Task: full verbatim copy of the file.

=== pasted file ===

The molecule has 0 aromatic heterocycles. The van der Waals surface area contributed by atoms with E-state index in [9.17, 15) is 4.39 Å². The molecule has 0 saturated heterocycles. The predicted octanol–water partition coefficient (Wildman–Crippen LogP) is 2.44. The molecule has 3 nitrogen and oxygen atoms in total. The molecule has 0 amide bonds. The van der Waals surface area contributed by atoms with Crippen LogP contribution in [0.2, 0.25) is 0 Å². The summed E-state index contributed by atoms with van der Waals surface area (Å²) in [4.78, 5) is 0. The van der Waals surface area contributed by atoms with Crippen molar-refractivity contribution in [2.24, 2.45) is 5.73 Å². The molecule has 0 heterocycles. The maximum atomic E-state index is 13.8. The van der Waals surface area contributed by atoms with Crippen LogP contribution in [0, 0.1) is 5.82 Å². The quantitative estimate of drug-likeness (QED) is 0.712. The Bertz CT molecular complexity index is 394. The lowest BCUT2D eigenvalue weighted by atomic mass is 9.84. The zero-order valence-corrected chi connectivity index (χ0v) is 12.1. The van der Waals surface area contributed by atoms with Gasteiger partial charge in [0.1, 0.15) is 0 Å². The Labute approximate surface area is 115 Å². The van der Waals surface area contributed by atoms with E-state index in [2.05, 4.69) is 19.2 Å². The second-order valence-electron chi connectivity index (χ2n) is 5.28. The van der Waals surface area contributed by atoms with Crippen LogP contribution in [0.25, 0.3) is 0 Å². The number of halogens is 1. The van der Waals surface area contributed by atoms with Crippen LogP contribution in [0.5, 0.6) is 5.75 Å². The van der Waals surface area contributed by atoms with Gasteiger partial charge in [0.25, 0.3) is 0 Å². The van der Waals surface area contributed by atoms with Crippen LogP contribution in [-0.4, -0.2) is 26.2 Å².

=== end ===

The molecule has 0 aromatic heterocycles. The van der Waals surface area contributed by atoms with E-state index in [9.17, 15) is 4.39 Å². The molecule has 0 saturated heterocycles. The predicted octanol–water partition coefficient (Wildman–Crippen LogP) is 2.44. The molecule has 3 nitrogen and oxygen atoms in total. The molecule has 0 amide bonds. The van der Waals surface area contributed by atoms with Crippen LogP contribution in [0.2, 0.25) is 0 Å². The summed E-state index contributed by atoms with van der Waals surface area (Å²) in [4.78, 5) is 0. The van der Waals surface area contributed by atoms with Crippen molar-refractivity contribution in [2.24, 2.45) is 5.73 Å². The molecule has 0 heterocycles. The maximum atomic E-state index is 13.8. The van der Waals surface area contributed by atoms with Crippen LogP contribution in [0, 0.1) is 5.82 Å². The quantitative estimate of drug-likeness (QED) is 0.712. The Bertz CT molecular complexity index is 394. The lowest BCUT2D eigenvalue weighted by atomic mass is 9.84. The zero-order valence-corrected chi connectivity index (χ0v) is 12.1. The van der Waals surface area contributed by atoms with Gasteiger partial charge in [0.1, 0.15) is 0 Å². The Labute approximate surface area is 115 Å². The van der Waals surface area contributed by atoms with E-state index in [2.05, 4.69) is 19.2 Å². The second-order valence-electron chi connectivity index (χ2n) is 5.28. The van der Waals surface area contributed by atoms with Crippen LogP contribution in [0.25, 0.3) is 0 Å². The number of halogens is 1. The van der Waals surface area contributed by atoms with Crippen LogP contribution in [0.5, 0.6) is 5.75 Å². The van der Waals surface area contributed by atoms with Gasteiger partial charge in [0.25, 0.3) is 0 Å². The van der Waals surface area contributed by atoms with Crippen LogP contribution in [-0.4, -0.2) is 26.2 Å².